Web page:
When businesses shy away from social media, it’s usually because they are wary of negative press or not being able to control their image as closely as they prefer. And there’s good reason to be concerned. A new survey released by Symantec shows that social media “incidents”, where sensitive information is leaked, have cost the typical company US$ 4 million over past 12 months.
For those that do engage with social media, Symantec wanted to know how they protect themselves from negative consequences of using social networking sites such as Facebook, Twitter and other online forums.
Social Media: Truth or Consequences?
After surveying more than 1,000 companies across the enterprise with more than 1,000 employees, Symantec found that social media is being used widely, for both business-related (42%) and personal purposes (45%). For companies, embracing social media brings challenges. They know that if they don’t, it can affect their brand’s presence online. Yet bringing social media into the enterprise also presents great risks, especially for companies that are not used to being transparent or willing to let their users get up close and personal.
According to the survey, when it comes to social media, companies fear the following the most:
- Employees sharing too much information (46%)
- Loss/exposure of confidential information (41%)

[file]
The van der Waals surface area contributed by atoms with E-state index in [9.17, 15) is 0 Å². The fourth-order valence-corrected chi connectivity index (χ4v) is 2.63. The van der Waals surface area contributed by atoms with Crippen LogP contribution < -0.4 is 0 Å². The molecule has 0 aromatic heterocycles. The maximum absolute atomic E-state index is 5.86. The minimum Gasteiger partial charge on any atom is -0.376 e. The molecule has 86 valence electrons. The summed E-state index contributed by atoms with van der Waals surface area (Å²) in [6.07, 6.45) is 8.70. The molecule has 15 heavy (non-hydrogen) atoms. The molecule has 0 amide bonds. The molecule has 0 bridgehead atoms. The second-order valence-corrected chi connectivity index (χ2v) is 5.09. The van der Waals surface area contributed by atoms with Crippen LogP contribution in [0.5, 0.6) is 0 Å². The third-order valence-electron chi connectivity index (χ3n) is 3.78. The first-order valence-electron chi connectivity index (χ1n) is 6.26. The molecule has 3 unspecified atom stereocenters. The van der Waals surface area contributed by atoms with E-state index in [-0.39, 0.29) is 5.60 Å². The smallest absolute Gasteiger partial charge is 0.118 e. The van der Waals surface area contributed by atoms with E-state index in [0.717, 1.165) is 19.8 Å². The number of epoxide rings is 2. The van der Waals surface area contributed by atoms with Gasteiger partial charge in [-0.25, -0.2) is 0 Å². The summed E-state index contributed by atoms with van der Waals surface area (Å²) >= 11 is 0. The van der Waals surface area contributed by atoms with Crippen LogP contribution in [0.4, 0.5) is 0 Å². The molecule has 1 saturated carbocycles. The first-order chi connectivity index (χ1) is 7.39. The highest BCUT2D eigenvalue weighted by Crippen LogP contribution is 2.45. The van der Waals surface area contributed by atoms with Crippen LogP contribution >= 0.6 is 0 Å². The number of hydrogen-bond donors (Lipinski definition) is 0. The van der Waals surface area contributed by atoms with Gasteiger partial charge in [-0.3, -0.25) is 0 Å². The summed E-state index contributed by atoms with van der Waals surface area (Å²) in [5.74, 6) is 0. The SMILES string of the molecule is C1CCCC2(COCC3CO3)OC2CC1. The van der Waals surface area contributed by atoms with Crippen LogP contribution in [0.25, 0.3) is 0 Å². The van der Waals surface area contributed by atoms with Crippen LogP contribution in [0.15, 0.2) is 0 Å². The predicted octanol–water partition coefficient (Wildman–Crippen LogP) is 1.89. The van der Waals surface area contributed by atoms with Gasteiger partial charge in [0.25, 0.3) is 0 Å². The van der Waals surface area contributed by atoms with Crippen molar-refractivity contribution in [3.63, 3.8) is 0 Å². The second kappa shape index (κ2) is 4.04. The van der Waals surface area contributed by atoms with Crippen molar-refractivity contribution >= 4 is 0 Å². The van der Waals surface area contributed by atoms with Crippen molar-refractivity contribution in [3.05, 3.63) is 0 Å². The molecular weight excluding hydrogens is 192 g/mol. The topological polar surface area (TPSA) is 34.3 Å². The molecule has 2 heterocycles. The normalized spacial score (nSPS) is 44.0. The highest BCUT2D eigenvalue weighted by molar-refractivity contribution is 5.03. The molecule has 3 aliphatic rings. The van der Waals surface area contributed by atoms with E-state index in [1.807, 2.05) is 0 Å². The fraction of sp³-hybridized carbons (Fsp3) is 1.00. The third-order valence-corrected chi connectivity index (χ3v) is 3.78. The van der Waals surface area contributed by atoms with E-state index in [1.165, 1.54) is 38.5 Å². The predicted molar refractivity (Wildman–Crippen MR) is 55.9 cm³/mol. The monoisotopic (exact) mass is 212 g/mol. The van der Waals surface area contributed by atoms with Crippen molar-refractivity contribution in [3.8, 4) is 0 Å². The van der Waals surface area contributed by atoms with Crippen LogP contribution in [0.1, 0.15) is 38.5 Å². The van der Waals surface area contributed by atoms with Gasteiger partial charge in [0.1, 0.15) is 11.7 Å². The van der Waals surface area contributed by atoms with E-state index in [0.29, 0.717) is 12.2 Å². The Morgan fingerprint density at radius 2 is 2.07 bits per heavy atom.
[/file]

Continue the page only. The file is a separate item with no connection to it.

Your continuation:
- Embarrassment/damage to brand/reputation (40%)
- Increased exposure to litigation (37%)
- Malware (37%)
- Violating regulatory rules (36%)
The Cost of Mistakes
Like with any new technology, it takes awhile to get accustomed to how to use it and develop best practices. Implementing social media and successfully integrating social media within a company culture are two different things. Making it work takes practice and commitment.
However, many companies don’t know how to effectively manage their presence across social media platforms and as a result, make mistakes. Symtanec’s study shows that the average company has had 9 social media incidents in past 12 months, with 94% having experienced consequences due to incidents, including:
- Damaged brand/trust (28%)
- Loss of organization, customer or employee data (27%)
- Lost revenue (25%)
The Need to Protect
But social media needn’t be so risky. The study suggests there are several ways to keep companies from suffering consequences of social media mistakes. While many companies consider implementing social media policies (87%) or training employees about social media (86%), less than a quarter have actually done it. Companies know they need to find ways to effectively capture confidential information and prevent data loss, but very few are doing it.
The growing disconnect between having a social media presence and understanding the social media implications at the corporate level is disappointing and discouraging. The perils for not doing social media and for not doing social media well are similar.
Social media doesn’t automatically make a company better at managing its brand. Rather it takes a well-managed brand and organization to harness the benefits of social media.